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How supporting Putin has divided families in Russia

How supporting Putin has divided families in Russia

It is always difficult for Russian voters to express their opinion publicly, for fear of punishment for speaking their mind.

But a Czech TV station asked Russians to give their opinion on the presidential election, expected to end this Sunday, with a triumphant re-election for President Vladimir Putin.

Support for the Russian president divides Russian society. Children often have completely opposite views to their parents.

Freelance actor, Pavel Kipriyanov says "If we talk in general about the path chosen by my country and my government, well, I understand it perfectly, I accept it, except for certain things that may not suit me. But generally speaking, I'm happy with the direction my country is taking and I think it's great."

His wife, Milena Shikina, goes on to say: "Well, it seems to me that it's been since the collapse of the Soviet Union in the 90s, when the country wasn't in the best of shape and was in fairly serious decline. And then Putin came along and the way our country lives today. I think it's a good result."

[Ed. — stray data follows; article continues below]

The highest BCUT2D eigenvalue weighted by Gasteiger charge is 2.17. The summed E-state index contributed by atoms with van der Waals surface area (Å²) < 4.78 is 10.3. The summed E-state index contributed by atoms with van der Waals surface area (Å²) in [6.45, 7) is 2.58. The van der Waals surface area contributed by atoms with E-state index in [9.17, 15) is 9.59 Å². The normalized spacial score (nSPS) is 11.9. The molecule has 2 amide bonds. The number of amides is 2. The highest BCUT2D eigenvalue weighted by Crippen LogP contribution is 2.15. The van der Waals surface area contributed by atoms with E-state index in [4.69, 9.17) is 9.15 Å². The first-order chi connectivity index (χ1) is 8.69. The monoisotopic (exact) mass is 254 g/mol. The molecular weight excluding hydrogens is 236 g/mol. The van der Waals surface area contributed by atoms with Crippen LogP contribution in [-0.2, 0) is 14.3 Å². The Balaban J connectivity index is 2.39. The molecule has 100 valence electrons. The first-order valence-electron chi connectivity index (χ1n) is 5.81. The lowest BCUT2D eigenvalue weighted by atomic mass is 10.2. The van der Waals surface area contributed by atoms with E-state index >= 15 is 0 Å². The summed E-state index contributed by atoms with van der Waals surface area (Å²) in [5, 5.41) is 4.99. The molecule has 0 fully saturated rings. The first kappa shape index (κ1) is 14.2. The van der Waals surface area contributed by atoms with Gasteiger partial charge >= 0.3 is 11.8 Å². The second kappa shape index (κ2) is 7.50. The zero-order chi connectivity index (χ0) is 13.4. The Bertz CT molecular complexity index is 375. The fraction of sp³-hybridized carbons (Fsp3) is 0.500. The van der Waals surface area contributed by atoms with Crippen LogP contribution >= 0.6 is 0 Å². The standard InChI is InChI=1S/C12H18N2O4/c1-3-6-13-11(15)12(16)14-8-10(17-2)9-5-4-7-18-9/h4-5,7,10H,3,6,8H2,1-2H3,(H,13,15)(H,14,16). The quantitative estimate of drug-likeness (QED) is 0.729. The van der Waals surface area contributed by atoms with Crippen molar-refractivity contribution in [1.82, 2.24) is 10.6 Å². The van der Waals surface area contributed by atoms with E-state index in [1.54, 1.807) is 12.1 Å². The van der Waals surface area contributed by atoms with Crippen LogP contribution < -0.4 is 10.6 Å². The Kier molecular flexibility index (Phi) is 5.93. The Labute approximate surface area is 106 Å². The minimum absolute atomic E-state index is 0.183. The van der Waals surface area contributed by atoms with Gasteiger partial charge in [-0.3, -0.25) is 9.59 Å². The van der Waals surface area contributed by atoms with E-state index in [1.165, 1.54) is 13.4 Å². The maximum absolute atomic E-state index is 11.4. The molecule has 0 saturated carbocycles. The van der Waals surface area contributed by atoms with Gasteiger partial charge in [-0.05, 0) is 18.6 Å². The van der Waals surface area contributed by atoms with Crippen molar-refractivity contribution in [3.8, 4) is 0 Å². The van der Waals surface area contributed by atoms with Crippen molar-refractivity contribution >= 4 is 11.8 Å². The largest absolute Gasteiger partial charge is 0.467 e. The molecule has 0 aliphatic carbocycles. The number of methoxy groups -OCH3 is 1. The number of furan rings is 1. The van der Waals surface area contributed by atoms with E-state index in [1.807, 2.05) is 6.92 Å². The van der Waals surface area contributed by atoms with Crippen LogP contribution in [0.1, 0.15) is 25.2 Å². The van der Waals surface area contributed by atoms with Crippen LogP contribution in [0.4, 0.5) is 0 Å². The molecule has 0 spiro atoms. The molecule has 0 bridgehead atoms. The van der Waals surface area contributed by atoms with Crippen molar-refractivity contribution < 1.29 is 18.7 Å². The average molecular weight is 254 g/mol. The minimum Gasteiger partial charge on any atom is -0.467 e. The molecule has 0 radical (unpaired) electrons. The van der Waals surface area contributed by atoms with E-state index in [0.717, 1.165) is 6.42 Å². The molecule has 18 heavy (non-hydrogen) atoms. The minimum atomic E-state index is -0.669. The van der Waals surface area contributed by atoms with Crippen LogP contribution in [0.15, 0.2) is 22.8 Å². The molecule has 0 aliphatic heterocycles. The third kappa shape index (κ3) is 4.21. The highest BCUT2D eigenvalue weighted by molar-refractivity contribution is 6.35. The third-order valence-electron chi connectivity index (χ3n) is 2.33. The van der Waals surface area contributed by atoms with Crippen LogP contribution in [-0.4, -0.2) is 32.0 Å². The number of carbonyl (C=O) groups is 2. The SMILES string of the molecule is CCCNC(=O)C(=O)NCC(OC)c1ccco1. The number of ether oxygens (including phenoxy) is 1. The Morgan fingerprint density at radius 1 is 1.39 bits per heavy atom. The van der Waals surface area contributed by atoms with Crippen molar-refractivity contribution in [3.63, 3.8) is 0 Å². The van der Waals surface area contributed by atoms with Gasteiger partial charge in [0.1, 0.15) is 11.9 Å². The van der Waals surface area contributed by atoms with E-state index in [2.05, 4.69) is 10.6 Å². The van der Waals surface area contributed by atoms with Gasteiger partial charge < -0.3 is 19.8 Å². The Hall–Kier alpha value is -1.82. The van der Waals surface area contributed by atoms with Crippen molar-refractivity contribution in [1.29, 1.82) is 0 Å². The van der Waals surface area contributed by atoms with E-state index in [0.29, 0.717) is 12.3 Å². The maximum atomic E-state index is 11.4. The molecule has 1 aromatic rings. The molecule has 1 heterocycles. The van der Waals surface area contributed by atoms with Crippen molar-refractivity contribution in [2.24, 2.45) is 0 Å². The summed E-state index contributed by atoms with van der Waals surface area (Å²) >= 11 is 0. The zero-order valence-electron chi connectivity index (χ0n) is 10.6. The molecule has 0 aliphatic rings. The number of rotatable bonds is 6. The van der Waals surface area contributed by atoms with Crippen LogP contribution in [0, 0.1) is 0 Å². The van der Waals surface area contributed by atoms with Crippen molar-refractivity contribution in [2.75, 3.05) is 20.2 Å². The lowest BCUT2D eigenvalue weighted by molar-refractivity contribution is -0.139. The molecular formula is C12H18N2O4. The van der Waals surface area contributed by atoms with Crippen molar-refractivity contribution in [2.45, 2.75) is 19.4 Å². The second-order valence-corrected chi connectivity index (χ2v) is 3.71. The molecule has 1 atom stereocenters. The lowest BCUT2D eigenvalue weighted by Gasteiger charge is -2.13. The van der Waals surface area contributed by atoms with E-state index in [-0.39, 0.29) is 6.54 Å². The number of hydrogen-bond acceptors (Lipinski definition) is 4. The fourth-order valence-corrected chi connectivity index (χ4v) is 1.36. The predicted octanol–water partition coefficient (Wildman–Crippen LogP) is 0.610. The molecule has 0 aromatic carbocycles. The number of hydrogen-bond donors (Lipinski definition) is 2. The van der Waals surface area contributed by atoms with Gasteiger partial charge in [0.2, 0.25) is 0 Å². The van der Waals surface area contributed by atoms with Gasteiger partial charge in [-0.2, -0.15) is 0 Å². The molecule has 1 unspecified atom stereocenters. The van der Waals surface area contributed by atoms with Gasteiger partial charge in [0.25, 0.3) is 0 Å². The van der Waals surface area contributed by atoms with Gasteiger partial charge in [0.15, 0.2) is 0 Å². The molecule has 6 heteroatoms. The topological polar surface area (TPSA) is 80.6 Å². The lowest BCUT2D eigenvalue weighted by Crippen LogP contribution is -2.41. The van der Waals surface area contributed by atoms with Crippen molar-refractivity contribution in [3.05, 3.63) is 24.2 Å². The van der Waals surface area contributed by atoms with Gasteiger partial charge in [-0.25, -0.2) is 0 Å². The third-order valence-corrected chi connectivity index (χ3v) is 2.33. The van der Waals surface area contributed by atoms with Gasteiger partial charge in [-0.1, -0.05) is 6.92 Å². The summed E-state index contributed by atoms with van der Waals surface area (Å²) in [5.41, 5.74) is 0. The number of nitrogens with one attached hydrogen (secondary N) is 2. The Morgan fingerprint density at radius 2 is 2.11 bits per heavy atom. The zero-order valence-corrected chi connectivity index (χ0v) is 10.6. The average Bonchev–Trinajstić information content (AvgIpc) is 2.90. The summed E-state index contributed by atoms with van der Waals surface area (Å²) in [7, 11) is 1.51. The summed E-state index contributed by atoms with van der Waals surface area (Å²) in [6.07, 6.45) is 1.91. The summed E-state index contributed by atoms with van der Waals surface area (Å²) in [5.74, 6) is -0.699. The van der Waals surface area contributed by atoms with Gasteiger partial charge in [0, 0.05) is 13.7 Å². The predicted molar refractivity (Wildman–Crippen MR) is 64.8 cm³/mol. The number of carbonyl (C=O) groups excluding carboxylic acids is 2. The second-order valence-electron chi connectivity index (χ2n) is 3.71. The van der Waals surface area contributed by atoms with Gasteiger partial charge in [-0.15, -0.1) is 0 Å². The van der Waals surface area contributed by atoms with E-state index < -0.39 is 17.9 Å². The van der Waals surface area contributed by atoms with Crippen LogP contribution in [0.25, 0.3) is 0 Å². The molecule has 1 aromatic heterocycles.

Many factors can explain this behaviour, says Russian sociologist Lev Gudkov. But when it comes to young people, Gudkov believes "they have lost their understanding of the Soviet era. They have no experience of it and have nothing to compare it with. They have been brought up, you might say, under Putin, and they know nothing else."

It's not as simple as a generational gap. Of the thousands of voters who have decided to leave Russia over the last two years, many have been young men, determined to escape the regime and conscription to fight in Ukraine. But, proportionally, many were unable to leave, while others chose not to leave their homeland. So why vote for Vladimir Putin in spite of everything?

Milena's father, for his part, is an outspoken opponent of the Moscow regime. But Artur Shikin, a building contractor, had to flee Russia and take refuge in Georgia. His opinion is clear-cut. "There are 150 million people, can't they oppose it? It's like with Stalin: people said that Stalin was responsible for everything. But at the same time, one third of the population imprisoned another third of the population and kept them in prisons, all that was done by people."

As for older voters, Gudkov also has an explanation. "Under Putin," he explains, "the idea of the future has disappeared. People have no image of the future and, as a result, there are no guidelines for development. That's what propaganda is saying: preserve the present".

One thing is almost certain: recent surveys have shown that the majority of Russian citizens are loyal to Putin, with support at around 70% compared with 20% for the opposition - although these figures are hard to verify.

Two-thirds of this same population wholeheartedly accept the information put out by state television and the pro-Kremlin media. But is it out of conviction or abnegation?